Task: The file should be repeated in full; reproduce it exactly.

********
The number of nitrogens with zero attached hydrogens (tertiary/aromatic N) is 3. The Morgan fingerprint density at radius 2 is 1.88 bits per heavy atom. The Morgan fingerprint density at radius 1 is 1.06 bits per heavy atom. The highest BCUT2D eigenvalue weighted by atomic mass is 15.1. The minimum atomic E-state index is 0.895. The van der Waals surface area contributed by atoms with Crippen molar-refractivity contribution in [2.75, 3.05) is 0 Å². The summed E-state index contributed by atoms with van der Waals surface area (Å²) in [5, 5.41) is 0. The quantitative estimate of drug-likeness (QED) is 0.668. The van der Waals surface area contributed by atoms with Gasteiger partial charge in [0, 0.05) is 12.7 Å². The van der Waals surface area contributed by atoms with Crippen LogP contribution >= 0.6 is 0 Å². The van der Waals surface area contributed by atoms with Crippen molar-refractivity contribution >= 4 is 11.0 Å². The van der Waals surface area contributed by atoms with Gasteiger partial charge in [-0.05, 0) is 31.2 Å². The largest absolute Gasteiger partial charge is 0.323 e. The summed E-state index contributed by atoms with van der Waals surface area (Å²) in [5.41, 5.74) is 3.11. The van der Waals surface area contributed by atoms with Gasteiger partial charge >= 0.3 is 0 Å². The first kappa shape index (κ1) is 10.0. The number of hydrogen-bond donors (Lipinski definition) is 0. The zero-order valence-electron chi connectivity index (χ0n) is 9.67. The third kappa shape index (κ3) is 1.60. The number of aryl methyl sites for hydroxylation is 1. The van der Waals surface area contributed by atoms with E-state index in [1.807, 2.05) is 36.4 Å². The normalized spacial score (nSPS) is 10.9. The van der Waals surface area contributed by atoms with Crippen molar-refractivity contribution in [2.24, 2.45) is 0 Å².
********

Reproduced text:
The number of nitrogens with zero attached hydrogens (tertiary/aromatic N) is 3. The Morgan fingerprint density at radius 2 is 1.88 bits per heavy atom. The Morgan fingerprint density at radius 1 is 1.06 bits per heavy atom. The highest BCUT2D eigenvalue weighted by atomic mass is 15.1. The minimum atomic E-state index is 0.895. The van der Waals surface area contributed by atoms with Crippen molar-refractivity contribution in [2.75, 3.05) is 0 Å². The summed E-state index contributed by atoms with van der Waals surface area (Å²) in [5, 5.41) is 0. The quantitative estimate of drug-likeness (QED) is 0.668. The van der Waals surface area contributed by atoms with Gasteiger partial charge in [0, 0.05) is 12.7 Å². The van der Waals surface area contributed by atoms with Crippen LogP contribution >= 0.6 is 0 Å². The van der Waals surface area contributed by atoms with Crippen molar-refractivity contribution >= 4 is 11.0 Å². The van der Waals surface area contributed by atoms with Gasteiger partial charge in [-0.05, 0) is 31.2 Å². The largest absolute Gasteiger partial charge is 0.323 e. The summed E-state index contributed by atoms with van der Waals surface area (Å²) in [5.41, 5.74) is 3.11. The van der Waals surface area contributed by atoms with Gasteiger partial charge >= 0.3 is 0 Å². The first kappa shape index (κ1) is 10.0. The number of hydrogen-bond donors (Lipinski definition) is 0. The zero-order valence-electron chi connectivity index (χ0n) is 9.67. The third kappa shape index (κ3) is 1.60. The number of aryl methyl sites for hydroxylation is 1. The van der Waals surface area contributed by atoms with E-state index in [1.807, 2.05) is 36.4 Å². The normalized spacial score (nSPS) is 10.9. The van der Waals surface area contributed by atoms with Crippen molar-refractivity contribution in [2.24, 2.45) is 0 Å².